The White House Thanksgiving: History Of How Presidents Celebrate The Holiday

 Thanksgiving has been an American tradition since the country was truly a country, and for the more than 200 years the United States has been thriving, Turkey Day has been celebrated by our nation's leaders in a myriad of different ways. Some presidents went entirely---or the whole turkey, if you prefer---and dined with all the trimmings, while others ignored the holiday altogether. Our long list of presidents who have celebrated the holiday just as differently as their constituents offers a fascinating look at the history of White House Thanksgiving.

George Washington organized several thanksgiving ceremonies

President Washington was a man who loved to thank. The actual holiday we know as Thanksgiving didn't matter in 1789, but throughout the Revolutionary War, Washington was known for hosting Thanksgiving days, so it's not a wild revelation that they celebrated Thursday, 26. Issued a proclamation on November, 1789. as a public thanksgiving day.

John Adams announces two days of Thanksgiving in the spring

In the early days of the union, people weren't very upset when Thanksgiving was in November. Straight-forward as the Founding Fathers, they were big on doing their job, which is why John Adams proclaimed two days of fasting and thanksgiving in May 1798 and April 1799. His second proclamation partially read:

I recommend accordingly, that Thursday, the 25th day of next April, be observed throughout the United States as a day of solemn humiliation, fasting, and prayer; that the citizens on that day abstain from their secular occupations, to devote time in public and private to the sacred duties of religion; that they remember our innumerable transgressions against the Most High God, confess them before Him with sincere repentance, through the great Mediator and Redeemer, for our past transgressions, and through the grace of His Holy Spirit, May his pleas of mercy be disposed of and enabled to receive more appropriate obedience to his religious demands in times to come.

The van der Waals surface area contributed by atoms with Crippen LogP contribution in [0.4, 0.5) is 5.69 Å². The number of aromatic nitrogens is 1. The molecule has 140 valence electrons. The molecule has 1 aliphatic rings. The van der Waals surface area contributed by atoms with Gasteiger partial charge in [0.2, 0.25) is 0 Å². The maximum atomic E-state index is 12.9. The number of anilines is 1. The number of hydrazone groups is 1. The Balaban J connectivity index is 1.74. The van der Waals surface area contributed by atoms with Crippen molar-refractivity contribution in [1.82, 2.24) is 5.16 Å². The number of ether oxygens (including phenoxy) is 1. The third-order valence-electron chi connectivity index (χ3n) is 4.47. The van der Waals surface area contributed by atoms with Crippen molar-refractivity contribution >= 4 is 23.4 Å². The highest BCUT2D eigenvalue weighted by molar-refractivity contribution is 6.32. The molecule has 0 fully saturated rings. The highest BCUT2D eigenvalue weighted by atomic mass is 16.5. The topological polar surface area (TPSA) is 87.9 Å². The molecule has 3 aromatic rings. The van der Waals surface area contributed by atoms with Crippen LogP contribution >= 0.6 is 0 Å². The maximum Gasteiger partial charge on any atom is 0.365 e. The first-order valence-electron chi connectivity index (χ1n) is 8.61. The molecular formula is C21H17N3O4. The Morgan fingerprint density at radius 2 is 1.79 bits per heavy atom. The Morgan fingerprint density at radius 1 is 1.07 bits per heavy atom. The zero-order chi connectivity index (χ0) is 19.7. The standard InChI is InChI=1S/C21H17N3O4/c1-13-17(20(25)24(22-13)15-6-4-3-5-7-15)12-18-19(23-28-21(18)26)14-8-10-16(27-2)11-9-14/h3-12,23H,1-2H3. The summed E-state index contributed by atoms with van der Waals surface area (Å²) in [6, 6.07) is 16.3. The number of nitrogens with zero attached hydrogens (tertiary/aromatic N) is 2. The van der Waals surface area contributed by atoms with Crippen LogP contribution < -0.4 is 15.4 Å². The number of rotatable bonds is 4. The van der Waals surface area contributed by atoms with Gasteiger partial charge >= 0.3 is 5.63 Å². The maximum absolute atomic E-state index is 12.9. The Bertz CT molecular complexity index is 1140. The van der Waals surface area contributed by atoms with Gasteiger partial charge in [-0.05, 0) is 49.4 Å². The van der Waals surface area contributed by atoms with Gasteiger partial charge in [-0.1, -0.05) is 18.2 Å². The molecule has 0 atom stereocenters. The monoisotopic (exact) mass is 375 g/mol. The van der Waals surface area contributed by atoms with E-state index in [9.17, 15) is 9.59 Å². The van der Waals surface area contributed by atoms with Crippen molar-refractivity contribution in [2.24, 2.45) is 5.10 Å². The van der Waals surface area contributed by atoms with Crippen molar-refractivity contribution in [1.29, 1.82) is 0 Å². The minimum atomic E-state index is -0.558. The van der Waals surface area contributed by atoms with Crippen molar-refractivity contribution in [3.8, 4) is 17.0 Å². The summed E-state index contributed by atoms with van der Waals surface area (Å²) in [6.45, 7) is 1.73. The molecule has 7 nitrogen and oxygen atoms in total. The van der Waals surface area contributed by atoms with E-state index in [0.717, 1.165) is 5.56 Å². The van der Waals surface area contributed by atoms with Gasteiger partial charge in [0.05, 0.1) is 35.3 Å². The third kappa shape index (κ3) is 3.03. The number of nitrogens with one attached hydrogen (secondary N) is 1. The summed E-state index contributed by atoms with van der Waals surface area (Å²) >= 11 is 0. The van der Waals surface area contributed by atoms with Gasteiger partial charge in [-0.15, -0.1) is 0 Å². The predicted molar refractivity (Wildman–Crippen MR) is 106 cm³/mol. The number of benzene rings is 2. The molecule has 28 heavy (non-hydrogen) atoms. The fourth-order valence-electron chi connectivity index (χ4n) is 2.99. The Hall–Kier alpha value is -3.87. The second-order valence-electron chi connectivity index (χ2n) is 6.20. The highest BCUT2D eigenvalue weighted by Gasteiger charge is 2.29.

Later in life, Adams believed that his declaration of two thanksgiving, thus combining church and state, prevented him from winning another term in office.

Thomas Jefferson Wasn't a Fan of Thanksgiving

It's not that Thomas Jefferson didn't want people to thank in his own way; It's just that he didn't think it was the government's place to tell him what to do. In 1801, he decided not to mark the holiday with any celebration, thus starting rumors that he hated the concept of Thanksgiving. In 1802, he almost wrote a letter to the American people explaining why he didn't want to celebrate, which included a healthy dose of shadow thrown at his enemies, the Federalists. Instead, he just said that he believed in the separation of church and state, and left it at that.

James Madison declared three different Thanksgiving holidays

During the War of 1812, President Madison declared three different days of thanksgiving following a request from Congress. August 20, 1812; September 9, 1813; and January 12, 1815 were the last three official Thanksgiving holidays until Abraham Lincoln declared it a national holiday during his presidency. Madison's Proclamation in 1815 partially read:

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